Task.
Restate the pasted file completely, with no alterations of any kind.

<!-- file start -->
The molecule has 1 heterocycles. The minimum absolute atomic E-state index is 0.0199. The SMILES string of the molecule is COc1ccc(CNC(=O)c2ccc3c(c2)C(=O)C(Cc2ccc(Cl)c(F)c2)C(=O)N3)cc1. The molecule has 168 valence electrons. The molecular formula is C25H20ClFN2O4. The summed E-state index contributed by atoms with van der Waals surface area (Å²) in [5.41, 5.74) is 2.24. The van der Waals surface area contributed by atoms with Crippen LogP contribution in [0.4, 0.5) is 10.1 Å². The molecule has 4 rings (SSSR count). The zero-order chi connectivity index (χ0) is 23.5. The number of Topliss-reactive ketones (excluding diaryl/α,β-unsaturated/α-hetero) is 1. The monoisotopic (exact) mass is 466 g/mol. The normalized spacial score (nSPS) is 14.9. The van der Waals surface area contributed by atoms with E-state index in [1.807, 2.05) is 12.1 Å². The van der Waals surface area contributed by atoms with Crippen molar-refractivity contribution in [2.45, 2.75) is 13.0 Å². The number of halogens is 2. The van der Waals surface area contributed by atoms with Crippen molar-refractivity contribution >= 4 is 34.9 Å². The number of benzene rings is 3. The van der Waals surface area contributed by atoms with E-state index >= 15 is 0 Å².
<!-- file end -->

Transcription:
The molecule has 1 heterocycles. The minimum absolute atomic E-state index is 0.0199. The SMILES string of the molecule is COc1ccc(CNC(=O)c2ccc3c(c2)C(=O)C(Cc2ccc(Cl)c(F)c2)C(=O)N3)cc1. The molecule has 168 valence electrons. The molecular formula is C25H20ClFN2O4. The summed E-state index contributed by atoms with van der Waals surface area (Å²) in [5.41, 5.74) is 2.24. The van der Waals surface area contributed by atoms with Crippen LogP contribution in [0.4, 0.5) is 10.1 Å². The molecule has 4 rings (SSSR count). The zero-order chi connectivity index (χ0) is 23.5. The number of Topliss-reactive ketones (excluding diaryl/α,β-unsaturated/α-hetero) is 1. The monoisotopic (exact) mass is 466 g/mol. The normalized spacial score (nSPS) is 14.9. The van der Waals surface area contributed by atoms with E-state index in [1.807, 2.05) is 12.1 Å². The van der Waals surface area contributed by atoms with Crippen molar-refractivity contribution in [2.45, 2.75) is 13.0 Å². The number of halogens is 2. The van der Waals surface area contributed by atoms with Crippen molar-refractivity contribution >= 4 is 34.9 Å². The number of benzene rings is 3. The van der Waals surface area contributed by atoms with E-state index >= 15 is 0 Å².